Why Dropshipping is becoming the new norm in e-commerce

Victoria Greene

By the end of 2017, online sales figures (of which dropshipping forms an ever-growing percentage) are set to reach $459.07 billion in the US alone. The benefits of dropshipping are highly enticing: no inventory costs, no warehouse costs, no handling returns, and an easily scalable business model.

Even traditional retailers can generate a steady income alongside their branded offerings by selling wholesale products through dropshipping stores. The opportunity to generate just 00000.1% of the forecast revenue figures is tempting enough for any entrepreneur to want to give dropshipping a shot.

 

From a supply chain perspective, this presents both challenges and opportunities. Here are some of the reasons why dropshipping is becoming the new norm in ecommerce.

Retailers Rethinking Their Supply Chain

As omnichannel retail models present an increasingly seamless shopping experience for customers demanding 24/7 service, retailers are reconsidering their supply chain logistics to meet this increased demand.

Dropshipping streamlines the order and fulfillment process as the products are stored and shipped from a third party, cutting out the middleman, i.e. the retailer. This results in customers receiving their orders faster, and over time, expecting more efficient service from all facets of online retail.

As one the biggest online retailers in the world, Amazon takes speed and efficiency very seriously. After it purchased robotics company Kiva Systems in 2012, the online retail behemoth expanded its robot army by 50%, with other brands expected to follow suit. By 2019, experts predict that the number of industrial robots deployed will increase to around 2.6 million units worldwide. The price of robotics technologies has lowered to such an extent that even medium-sized suppliers and manufactures could afford to invest in machines capable of performing 2,000 hours of uninterrupted work.

Third Party Logistics

Otherwise known as 3PL, the rise in third party logistics companies has become a welcome addition to the ecommerce supply chain industry. 3PL gives brands and dropshippers of all sizes the option to load-balance their goods to suit geographical and seasonal demands. This gives smaller businesses the chance to compete on an even playing field with the major online retailers’ delivery times.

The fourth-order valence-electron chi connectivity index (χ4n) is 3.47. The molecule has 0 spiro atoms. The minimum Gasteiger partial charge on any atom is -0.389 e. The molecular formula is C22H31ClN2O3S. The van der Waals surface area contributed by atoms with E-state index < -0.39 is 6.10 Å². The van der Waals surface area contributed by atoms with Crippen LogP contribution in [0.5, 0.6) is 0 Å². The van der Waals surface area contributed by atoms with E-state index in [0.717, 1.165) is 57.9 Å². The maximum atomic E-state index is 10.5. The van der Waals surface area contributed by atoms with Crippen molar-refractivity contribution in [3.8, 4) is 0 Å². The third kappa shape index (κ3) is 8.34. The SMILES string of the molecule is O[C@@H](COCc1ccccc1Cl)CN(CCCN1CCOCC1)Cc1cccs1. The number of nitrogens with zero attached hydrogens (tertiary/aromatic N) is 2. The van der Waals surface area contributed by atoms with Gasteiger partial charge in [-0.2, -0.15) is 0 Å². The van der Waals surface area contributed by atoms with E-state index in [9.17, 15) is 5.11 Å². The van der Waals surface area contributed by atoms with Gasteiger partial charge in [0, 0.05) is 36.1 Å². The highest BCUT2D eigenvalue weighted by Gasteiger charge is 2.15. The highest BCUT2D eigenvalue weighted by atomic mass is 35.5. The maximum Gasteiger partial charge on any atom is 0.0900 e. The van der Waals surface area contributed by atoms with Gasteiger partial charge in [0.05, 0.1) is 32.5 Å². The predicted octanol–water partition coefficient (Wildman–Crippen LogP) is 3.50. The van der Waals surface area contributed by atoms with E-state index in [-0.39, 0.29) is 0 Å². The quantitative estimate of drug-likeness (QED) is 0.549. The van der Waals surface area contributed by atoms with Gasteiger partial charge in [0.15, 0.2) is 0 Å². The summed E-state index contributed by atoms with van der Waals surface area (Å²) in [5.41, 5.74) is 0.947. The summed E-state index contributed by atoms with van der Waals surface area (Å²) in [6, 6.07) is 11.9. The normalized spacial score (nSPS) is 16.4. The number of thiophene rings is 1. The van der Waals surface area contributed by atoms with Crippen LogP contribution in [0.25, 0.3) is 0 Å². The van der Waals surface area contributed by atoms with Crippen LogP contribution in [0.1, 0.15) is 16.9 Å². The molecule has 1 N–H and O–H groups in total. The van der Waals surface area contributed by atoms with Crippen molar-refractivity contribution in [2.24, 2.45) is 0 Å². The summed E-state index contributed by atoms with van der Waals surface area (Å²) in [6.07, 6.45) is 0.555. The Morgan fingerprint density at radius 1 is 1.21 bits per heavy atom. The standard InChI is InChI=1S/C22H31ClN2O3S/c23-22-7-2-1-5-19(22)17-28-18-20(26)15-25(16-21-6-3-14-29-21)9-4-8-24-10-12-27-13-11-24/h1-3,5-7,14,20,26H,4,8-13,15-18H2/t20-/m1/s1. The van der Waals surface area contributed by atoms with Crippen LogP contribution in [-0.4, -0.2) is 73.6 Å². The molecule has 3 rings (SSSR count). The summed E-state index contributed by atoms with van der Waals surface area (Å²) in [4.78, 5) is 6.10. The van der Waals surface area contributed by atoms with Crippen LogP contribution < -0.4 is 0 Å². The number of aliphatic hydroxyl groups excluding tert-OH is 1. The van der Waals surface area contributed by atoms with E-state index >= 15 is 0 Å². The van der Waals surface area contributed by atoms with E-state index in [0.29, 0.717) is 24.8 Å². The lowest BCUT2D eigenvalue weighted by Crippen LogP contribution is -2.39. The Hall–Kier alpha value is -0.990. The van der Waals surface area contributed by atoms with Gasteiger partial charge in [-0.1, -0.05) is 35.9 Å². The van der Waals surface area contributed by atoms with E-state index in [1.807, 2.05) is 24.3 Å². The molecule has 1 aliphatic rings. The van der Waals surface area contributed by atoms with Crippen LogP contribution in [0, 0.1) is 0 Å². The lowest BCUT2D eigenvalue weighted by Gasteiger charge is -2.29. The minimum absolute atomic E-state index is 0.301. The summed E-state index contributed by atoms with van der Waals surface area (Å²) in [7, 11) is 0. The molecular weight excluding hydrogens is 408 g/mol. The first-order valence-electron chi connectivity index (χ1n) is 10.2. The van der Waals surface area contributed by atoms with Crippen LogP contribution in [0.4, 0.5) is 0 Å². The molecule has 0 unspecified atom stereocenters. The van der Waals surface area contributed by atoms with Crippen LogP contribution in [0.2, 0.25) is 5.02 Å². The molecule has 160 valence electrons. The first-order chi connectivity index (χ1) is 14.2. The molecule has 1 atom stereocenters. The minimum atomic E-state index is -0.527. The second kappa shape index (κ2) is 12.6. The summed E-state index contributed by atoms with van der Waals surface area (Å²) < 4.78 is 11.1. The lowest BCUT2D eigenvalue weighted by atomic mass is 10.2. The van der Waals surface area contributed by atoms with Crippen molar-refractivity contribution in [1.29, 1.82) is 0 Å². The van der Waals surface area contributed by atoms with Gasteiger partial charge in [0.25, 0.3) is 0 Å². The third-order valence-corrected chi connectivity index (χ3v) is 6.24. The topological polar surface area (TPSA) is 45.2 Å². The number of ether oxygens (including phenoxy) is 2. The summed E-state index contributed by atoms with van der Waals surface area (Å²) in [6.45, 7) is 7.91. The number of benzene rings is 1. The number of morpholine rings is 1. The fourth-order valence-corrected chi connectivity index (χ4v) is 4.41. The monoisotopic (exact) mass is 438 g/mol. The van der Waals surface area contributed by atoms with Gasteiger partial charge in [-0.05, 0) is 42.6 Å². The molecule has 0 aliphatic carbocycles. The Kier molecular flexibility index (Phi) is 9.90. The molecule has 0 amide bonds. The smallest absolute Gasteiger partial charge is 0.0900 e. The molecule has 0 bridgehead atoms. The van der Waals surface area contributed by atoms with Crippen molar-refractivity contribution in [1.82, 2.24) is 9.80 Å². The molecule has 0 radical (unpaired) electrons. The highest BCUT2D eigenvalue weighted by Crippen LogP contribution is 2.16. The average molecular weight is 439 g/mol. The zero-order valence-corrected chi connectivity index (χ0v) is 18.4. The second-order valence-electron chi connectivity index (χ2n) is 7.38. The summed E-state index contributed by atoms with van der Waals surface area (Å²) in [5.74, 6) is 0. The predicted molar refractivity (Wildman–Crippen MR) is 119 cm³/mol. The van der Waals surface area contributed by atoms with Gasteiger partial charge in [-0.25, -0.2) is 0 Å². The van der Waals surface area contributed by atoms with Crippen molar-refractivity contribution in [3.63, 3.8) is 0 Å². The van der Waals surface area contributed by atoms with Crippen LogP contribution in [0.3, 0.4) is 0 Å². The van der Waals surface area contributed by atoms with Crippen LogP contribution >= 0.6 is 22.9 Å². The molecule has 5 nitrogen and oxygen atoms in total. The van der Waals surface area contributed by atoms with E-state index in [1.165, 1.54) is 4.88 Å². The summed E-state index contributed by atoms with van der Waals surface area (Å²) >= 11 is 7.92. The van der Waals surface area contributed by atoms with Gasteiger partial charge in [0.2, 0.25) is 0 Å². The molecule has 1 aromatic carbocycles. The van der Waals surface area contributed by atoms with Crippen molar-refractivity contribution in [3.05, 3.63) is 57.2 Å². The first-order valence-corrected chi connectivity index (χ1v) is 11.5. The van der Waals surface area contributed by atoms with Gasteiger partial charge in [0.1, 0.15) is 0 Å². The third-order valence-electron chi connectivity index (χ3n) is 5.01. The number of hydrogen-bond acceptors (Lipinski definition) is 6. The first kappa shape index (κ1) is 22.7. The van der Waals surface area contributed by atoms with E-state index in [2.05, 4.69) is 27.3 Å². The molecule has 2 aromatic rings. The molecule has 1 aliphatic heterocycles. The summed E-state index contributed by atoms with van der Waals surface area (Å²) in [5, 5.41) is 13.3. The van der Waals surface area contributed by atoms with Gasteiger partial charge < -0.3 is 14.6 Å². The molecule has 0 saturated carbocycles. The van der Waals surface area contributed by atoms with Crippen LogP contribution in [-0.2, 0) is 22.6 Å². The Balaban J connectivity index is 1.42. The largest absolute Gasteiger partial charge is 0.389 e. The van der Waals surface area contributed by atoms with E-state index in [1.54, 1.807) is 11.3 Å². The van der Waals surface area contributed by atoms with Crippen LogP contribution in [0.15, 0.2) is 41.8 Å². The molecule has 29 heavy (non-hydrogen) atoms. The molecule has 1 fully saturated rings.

Lower Cost Models For Online Retail

From first-time entrepreneurs to established retail brands, the profitability for many dropshippers lies in the business owner’s ability to test different products for no upfront cost, until they find the most profitable items to sell from their ecommerce stores. The freedom to change goods presents a swift learning curve, allowing business owners to scale up and grow from a few hundred sales a week to a few thousand, all in a very short time.

Also, ePacket delivery allows suppliers to offer free shipping to the USA from countries like China, as the fastest and most economic means of satisfying dropship retailer and consumer demands. The challenge for suppliers is to meet the spontaneously evolving needs of ecommerce with consistent inventory control. Ecommerce apps like Oberlo facilitate fast, easy ordering services. The semi-automated system allows major marketplaces to forecast demand and plan their distribution needs based on collated data from dropshipping businesses across all industries.

Total Redesign of Product Packaging

Traditionally, retailers needed to make their products look irresistible on shop shelves and consumers were used to touching and trying out items before parting with any money.

But with the rise of online reviews, tutorials, and social proof endorsements, businesses can grow trust based on the information customers read online before making a purchase.

Therefore, the priorities for packaging have shifted towards minimal, lightweight designs. Bulky boxes containing lots of unused spaced need to be redesigned so that they fit through standard sized letter boxes. Similarly, the packaging needs to be slim-lined and made stackable for fulfillment warehouses.

Adjustments to labeling may also be required to meet international safety regulation standards and satisfy the customer that the product they ordered meets their expectations.

Further, using environmentally friendly packaging has also become a desired standard for ecommerce brands and suppliers to live up to. Dropship suppliers are continually looking for ways to provide value-added services like this, in order to raise their brands above competitors.

In summary, dropshipping is here to stay. Investment in warehouses and automated inventory systems will be crucial to building trust and maintaining a high standard of efficiency to compete with the major online retailers.

(Victoria Greene is a branding consultant and freelance writer. On her blog, VictoriaEcommerce, she shares her tips on dropshipping and all aspects of ecommerce entrepreneurship.)

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